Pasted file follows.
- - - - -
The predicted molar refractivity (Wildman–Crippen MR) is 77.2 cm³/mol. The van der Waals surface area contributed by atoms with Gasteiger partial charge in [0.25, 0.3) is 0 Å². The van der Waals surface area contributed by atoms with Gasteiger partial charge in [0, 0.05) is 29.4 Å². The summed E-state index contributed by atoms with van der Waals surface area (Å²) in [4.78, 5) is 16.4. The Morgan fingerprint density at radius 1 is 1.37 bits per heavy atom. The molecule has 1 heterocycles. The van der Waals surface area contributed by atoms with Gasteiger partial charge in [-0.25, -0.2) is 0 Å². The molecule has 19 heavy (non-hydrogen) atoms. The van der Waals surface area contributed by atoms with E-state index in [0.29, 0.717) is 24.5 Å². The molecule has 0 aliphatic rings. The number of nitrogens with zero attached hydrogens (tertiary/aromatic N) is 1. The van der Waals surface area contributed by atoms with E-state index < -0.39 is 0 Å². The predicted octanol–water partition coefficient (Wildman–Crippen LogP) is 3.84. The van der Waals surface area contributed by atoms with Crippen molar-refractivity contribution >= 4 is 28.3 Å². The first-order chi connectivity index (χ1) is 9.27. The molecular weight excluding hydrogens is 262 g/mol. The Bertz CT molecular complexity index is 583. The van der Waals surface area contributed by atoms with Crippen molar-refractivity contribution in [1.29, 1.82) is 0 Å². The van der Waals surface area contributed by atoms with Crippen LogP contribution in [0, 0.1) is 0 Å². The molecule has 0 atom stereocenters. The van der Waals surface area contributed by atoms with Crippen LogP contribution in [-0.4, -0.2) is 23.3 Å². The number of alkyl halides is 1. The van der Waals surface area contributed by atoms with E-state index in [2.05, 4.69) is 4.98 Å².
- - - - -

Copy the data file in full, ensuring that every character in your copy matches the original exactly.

The predicted molar refractivity (Wildman–Crippen MR) is 77.2 cm³/mol. The van der Waals surface area contributed by atoms with Gasteiger partial charge in [0.25, 0.3) is 0 Å². The van der Waals surface area contributed by atoms with Gasteiger partial charge in [0, 0.05) is 29.4 Å². The summed E-state index contributed by atoms with van der Waals surface area (Å²) in [4.78, 5) is 16.4. The Morgan fingerprint density at radius 1 is 1.37 bits per heavy atom. The molecule has 1 heterocycles. The van der Waals surface area contributed by atoms with Gasteiger partial charge in [-0.25, -0.2) is 0 Å². The molecule has 19 heavy (non-hydrogen) atoms. The van der Waals surface area contributed by atoms with E-state index in [0.29, 0.717) is 24.5 Å². The molecule has 0 aliphatic rings. The number of nitrogens with zero attached hydrogens (tertiary/aromatic N) is 1. The van der Waals surface area contributed by atoms with E-state index < -0.39 is 0 Å². The predicted octanol–water partition coefficient (Wildman–Crippen LogP) is 3.84. The van der Waals surface area contributed by atoms with Crippen molar-refractivity contribution >= 4 is 28.3 Å². The first-order chi connectivity index (χ1) is 9.27. The molecular weight excluding hydrogens is 262 g/mol. The Bertz CT molecular complexity index is 583. The van der Waals surface area contributed by atoms with Crippen molar-refractivity contribution in [1.29, 1.82) is 0 Å². The van der Waals surface area contributed by atoms with Crippen LogP contribution in [0, 0.1) is 0 Å². The molecule has 0 atom stereocenters. The van der Waals surface area contributed by atoms with Crippen LogP contribution in [-0.4, -0.2) is 23.3 Å². The number of alkyl halides is 1. The van der Waals surface area contributed by atoms with E-state index in [2.05, 4.69) is 4.98 Å².